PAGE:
Wally Renfro plays defense for the organization, and the system it represents, at the Aspen Ideas Festival.
It cannot be a uniformly happy task these days to represent the NCAA in public. In quavering voices, decades-long fans ask how the sports they've loved since childhood could have become so seamy; journalists press the case for systemic change. In the quest for a silver lining, the NCAA's president, Mark Emmert, recently argued that the fact that five high-profile coaches have been fired over the last 14 months -- in scandals ranging from child rape to academic fraud -- was actually a sign of returning health.
It fell today to Wally Renfro, the vice president and chief policy adviser to the NCAA, to defend his association, while seated on a stage at the Aspen Ideas Festival between what a defender of the status quo might regard as the Scylla and Charybdis of reform: On his right, Taylor Branch, the civil rights historian and author of an article in The Atlantic last fall decrying "The Shame of College Sports"; and on his left, Joe Nocera, who since Branch's article has used his New York Times column to conduct something of a crusade against the NCAA.
It did not much help Renfro that two seats away, to Branch's right, sat Craig Robinson, the men's basketball head coach at Oregon State University, who repeatedly testified to the moral confusion of the existing system. Robinson said that even if "100 percent of my guys" graduated, if the team performed badly, he would lose his job. "It doesn't matter who my sister is," he added. His sister is Michelle Obama.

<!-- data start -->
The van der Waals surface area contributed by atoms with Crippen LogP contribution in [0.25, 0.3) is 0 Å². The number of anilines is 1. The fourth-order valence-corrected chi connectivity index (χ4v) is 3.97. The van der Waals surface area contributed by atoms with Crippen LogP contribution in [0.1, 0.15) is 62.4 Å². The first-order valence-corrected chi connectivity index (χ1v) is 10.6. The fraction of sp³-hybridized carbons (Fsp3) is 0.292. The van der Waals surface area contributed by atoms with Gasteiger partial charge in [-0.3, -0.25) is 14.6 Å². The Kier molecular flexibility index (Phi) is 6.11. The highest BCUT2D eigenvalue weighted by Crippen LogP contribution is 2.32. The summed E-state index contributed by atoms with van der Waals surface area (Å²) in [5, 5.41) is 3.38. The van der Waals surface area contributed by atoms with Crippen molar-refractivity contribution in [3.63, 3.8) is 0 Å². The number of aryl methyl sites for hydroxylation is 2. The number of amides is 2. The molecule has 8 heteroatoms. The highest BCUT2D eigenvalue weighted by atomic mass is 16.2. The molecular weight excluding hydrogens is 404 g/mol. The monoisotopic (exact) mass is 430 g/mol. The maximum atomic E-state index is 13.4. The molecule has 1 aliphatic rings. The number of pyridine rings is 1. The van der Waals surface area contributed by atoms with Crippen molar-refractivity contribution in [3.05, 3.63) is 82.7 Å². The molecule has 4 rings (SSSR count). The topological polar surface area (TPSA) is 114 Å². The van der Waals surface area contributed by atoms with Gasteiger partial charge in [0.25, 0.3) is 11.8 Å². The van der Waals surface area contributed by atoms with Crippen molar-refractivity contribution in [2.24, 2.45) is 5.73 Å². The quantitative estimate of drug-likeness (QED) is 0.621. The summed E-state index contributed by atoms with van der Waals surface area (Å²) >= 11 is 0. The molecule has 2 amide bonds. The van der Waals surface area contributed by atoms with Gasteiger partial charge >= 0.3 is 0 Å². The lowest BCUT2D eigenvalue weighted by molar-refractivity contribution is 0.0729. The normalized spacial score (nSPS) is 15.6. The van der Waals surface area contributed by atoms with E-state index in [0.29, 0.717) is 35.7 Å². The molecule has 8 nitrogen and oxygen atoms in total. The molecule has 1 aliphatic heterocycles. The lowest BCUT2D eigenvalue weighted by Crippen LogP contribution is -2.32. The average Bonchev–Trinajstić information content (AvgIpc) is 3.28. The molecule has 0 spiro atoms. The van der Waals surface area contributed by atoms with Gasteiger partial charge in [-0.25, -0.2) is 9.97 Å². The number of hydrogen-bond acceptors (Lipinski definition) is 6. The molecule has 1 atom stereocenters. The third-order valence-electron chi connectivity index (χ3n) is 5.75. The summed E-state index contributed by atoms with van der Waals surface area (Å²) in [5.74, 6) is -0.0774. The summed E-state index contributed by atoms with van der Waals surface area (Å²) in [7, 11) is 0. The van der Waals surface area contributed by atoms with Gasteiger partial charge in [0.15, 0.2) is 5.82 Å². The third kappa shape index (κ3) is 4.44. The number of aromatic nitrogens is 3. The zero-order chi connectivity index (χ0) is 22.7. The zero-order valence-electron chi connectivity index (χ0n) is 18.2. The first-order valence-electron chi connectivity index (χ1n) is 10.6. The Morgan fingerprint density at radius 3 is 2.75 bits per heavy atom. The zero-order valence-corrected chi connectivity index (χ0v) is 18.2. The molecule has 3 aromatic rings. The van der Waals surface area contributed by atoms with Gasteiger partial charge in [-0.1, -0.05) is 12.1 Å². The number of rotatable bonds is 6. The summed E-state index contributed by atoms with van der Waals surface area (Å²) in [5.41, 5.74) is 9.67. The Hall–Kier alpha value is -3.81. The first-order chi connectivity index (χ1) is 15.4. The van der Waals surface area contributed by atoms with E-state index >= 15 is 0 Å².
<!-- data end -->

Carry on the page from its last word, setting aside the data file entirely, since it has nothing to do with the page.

Robinson said that his efforts to balance the "educational part" and the "entertainment part" of the "big business" of college sports made him unusual. "I'm sort of the exception to the rule," he said, explaining that some of his counterparts "are in this game solely for monetary gain."
While acknowledging flaws in the system, Renfro laid down three main lines of defense:
It was ever thus: "I've been with the NCAA 40 years, and this is the third or fourth cycle of crossroads I've been through," he observed at one point, and at another: "There have been scandals as long as I can remember.... We're just imperfect as human beings."
The colleges themselves are to blame for many of the problems, including low academic standards. "It's just patently wrong -- I wanted to use the word immoral -- to bring in people who can't be academically successful."
It is the informed choice of college athletes to accept the status of unpaid amateurs in order to participate in the NCAA system. This was the argument he returned to most insistently. "Those who choose to play understand that. They can go to Europe and play. They can go to the pros."
This last argument clearly exasperated Nocera, who repeatedly insisted that athletes dreaming of pro football careers, in particular, had no real choice but to pass through an exploitive college system. In baseball and hockey, he said, athletes did have a "legitimate choice" -- minor leagues, where players are paid -- that worked quite well. "You're running a business," Nocera finally snapped. "You have employees, you should pay them -- it's really that simple." Renfro did not respond.
Branch argued that the NCAA's regime stripped athletes of basic rights. "It's imposed on the athletes without their consent," he said. "The athletes are not members of the NCAA. They don't have a vote." Warming to his argument, he described a hypocritically paternalistic system that forced "the blessings of being an amateur" upon athletes who earned millions for their universities. "North Korea is the only country in the world that has this level of control over people," he said.
To the argument, offered by the moderator, that college scholarships represented compensation for athletes' work, Branch shot back: "It's like saying because your employer provides health care you don't need or deserve a salary."